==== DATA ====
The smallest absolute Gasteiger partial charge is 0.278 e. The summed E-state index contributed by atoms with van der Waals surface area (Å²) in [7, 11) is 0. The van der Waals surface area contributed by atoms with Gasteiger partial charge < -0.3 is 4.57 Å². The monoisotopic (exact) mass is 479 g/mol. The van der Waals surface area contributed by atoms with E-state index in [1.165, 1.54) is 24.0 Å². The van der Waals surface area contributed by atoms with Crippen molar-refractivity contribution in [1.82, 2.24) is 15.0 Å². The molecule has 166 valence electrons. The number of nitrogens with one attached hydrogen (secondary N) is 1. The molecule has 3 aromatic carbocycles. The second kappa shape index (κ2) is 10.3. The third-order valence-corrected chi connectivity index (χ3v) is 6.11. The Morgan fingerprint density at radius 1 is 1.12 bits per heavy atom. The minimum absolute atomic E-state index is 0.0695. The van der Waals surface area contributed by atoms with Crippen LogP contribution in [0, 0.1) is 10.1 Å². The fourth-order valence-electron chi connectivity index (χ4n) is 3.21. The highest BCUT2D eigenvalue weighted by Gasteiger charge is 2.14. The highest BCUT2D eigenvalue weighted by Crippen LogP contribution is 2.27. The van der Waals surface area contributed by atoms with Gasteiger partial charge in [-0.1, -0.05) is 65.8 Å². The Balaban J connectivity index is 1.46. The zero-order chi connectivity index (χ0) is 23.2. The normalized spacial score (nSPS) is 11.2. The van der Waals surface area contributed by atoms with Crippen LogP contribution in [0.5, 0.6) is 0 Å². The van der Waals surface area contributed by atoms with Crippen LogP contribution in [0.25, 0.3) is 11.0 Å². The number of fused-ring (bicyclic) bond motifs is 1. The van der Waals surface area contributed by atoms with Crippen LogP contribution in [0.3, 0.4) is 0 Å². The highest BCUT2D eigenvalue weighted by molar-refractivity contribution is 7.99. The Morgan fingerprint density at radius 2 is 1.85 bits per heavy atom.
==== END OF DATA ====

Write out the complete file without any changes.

The smallest absolute Gasteiger partial charge is 0.278 e. The summed E-state index contributed by atoms with van der Waals surface area (Å²) in [7, 11) is 0. The van der Waals surface area contributed by atoms with Gasteiger partial charge < -0.3 is 4.57 Å². The monoisotopic (exact) mass is 479 g/mol. The van der Waals surface area contributed by atoms with E-state index in [1.165, 1.54) is 24.0 Å². The van der Waals surface area contributed by atoms with Crippen molar-refractivity contribution in [1.82, 2.24) is 15.0 Å². The molecule has 166 valence electrons. The number of nitrogens with one attached hydrogen (secondary N) is 1. The molecule has 3 aromatic carbocycles. The second kappa shape index (κ2) is 10.3. The third-order valence-corrected chi connectivity index (χ3v) is 6.11. The Morgan fingerprint density at radius 1 is 1.12 bits per heavy atom. The minimum absolute atomic E-state index is 0.0695. The van der Waals surface area contributed by atoms with Crippen LogP contribution in [0, 0.1) is 10.1 Å². The fourth-order valence-electron chi connectivity index (χ4n) is 3.21. The highest BCUT2D eigenvalue weighted by Gasteiger charge is 2.14. The highest BCUT2D eigenvalue weighted by Crippen LogP contribution is 2.27. The van der Waals surface area contributed by atoms with Gasteiger partial charge in [-0.1, -0.05) is 65.8 Å². The Balaban J connectivity index is 1.46. The zero-order chi connectivity index (χ0) is 23.2. The normalized spacial score (nSPS) is 11.2. The van der Waals surface area contributed by atoms with Crippen LogP contribution in [0.5, 0.6) is 0 Å². The van der Waals surface area contributed by atoms with Crippen LogP contribution in [0.25, 0.3) is 11.0 Å². The number of fused-ring (bicyclic) bond motifs is 1. The van der Waals surface area contributed by atoms with Crippen LogP contribution in [0.3, 0.4) is 0 Å². The highest BCUT2D eigenvalue weighted by molar-refractivity contribution is 7.99. The Morgan fingerprint density at radius 2 is 1.85 bits per heavy atom.